In general, MOVs can take more punishment than SAPD, but their clamping voltage or voltage protection level, VPL, is not a fixed value but a function of the magnitude of the transients. SAPDs are usually very fast-acting devices, measured in nanoseconds (billionths of a second). The VPL doesn’t vary with the magnitude of the voltage transients, as with the MOV. However, since it has less current-carrying capacity, it takes more of them in parallel to absorb the same joules as an MOV. They also tend to cost more than an MOV, making the overall protection equivalent a more expensive proposition.

An MOV can be subjected to continuous transients, either because of a constant source of such or because of an overvoltage condition resulting in a peak voltage above the clamping voltage. The peak voltage is typically 1.414 times the nominal rms value, as in 170Vpk for 120Vrms. This heat buildup can cause the MOV to degrade, with the “on” impedance getting smaller. Since the VPL is also a function of the current and the “on” impedance, this value can change. Eventually, this can lead to failure, and it often fails catastrophically in a near short circuit. This draws excessive amounts of current, until the leads melt off or some type of circuit protection devices opens. Rather than relying on the distribution circuit protection (breaker or fuse), it is a good idea to purchase a surge protection product with such overcurrent protection built into the product. Note that there is no visible marking difference in the UL marking for a product that passed the second edition tests versus those covered by the first edition. An example of an MOV failure can be seen in Figure 3.

Since these devices are normally placed downstream of the electric revenue meter, it is difficult to see how they can actually save energy costs. The electrons that are diverted by the clamping devices when limiting the voltage downstream to the equipment they are protecting will still flow through the wattmeter. Energy is still being consumed, though maybe not by the equipment itself. In addition, such high-frequency disturbances are probably above the bandwidth of most wattmeters anyway, so they wouldn’t even be recorded as such. Residential electric bills are in the tens or hundreds of kilowatt-hours per month; it takes thousands of 10 usec-wide, 500V transients to result in even one kilowatt-hour.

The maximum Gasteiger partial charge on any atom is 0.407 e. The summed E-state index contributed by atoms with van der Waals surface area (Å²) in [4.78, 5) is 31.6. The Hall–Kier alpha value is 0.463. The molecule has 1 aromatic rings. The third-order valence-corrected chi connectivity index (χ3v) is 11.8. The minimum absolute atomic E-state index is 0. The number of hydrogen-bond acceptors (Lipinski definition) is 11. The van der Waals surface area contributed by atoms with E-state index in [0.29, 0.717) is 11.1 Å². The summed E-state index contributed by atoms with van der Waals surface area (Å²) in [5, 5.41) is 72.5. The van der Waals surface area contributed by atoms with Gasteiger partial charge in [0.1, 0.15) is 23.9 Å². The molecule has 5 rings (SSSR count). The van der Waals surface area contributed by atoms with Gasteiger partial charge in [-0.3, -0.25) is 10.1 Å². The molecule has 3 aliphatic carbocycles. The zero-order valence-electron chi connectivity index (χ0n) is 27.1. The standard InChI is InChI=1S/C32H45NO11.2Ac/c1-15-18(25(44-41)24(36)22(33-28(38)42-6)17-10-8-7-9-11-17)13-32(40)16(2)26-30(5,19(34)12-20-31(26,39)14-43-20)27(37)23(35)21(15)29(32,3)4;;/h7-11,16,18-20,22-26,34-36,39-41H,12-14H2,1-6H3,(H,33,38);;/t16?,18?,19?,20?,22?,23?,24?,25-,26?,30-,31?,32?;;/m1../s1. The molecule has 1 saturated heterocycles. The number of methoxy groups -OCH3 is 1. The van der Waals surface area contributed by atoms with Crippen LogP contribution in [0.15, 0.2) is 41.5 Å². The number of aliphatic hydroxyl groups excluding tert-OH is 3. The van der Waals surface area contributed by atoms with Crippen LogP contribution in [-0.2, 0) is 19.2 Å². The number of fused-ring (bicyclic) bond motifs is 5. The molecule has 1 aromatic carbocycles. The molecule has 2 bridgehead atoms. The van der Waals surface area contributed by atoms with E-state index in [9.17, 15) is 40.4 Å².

Protecting just the electrical distribution circuits in an industrial facility or residence isn’t often adequate. Telecommunications lines, including phones and cable TV lines connected to modems and other electronic equipment, can provide a path for transients to cause damage to equipment, as well as couple into the power circuits and spread to other circuits in the facility. Similar type surge protection devices are available for them, as well as combination devices that offer protection for both.

Since the common mode protection diverts energy into the grounding conductor, it is important that this path be one of low impedance to the grounding electrodes. Having several surge protection strips daisy-chained together, or plugged into partition walls or circuits without adequate ground paths, isn’t going to do too much for you. Remember, if you are diverting a large amount of current, the impedance will result in a proportional voltage being developed across it. If some of the circuits experience this voltage rise and other parts do not, the equi-potential ground system is no longer at the same levels for equipment interconnected between such, as with a local area network or other communication interfaces. Hence, misoperation or damage may result elsewhere in the building, even if the TVSS does its job at the piece of equipment.

Correctly installing the properly rated surge protection device will go a long way to protecting your computers, HVAC controls, microwaves, answering machines and other equipment from the evil effects of transients. Of course, they wouldn’t do much for a voltage sag, as they don’t generate energy, only absorbing the potentially damaging transient instead of your equipment. And lastly, no, the electric utilities don’t generate surges to clear the lines of faults. Surges or transients can occur during fault conditions, but they are also the result of the laws of physics, not an attempt by the utility company to “clear the fault.” EC

BINGHAM, a contributing editor for power quality, can be reached at 732.287.3680. KINDER is principal engineer at Dranetz-BMI performing new product research and development on present products.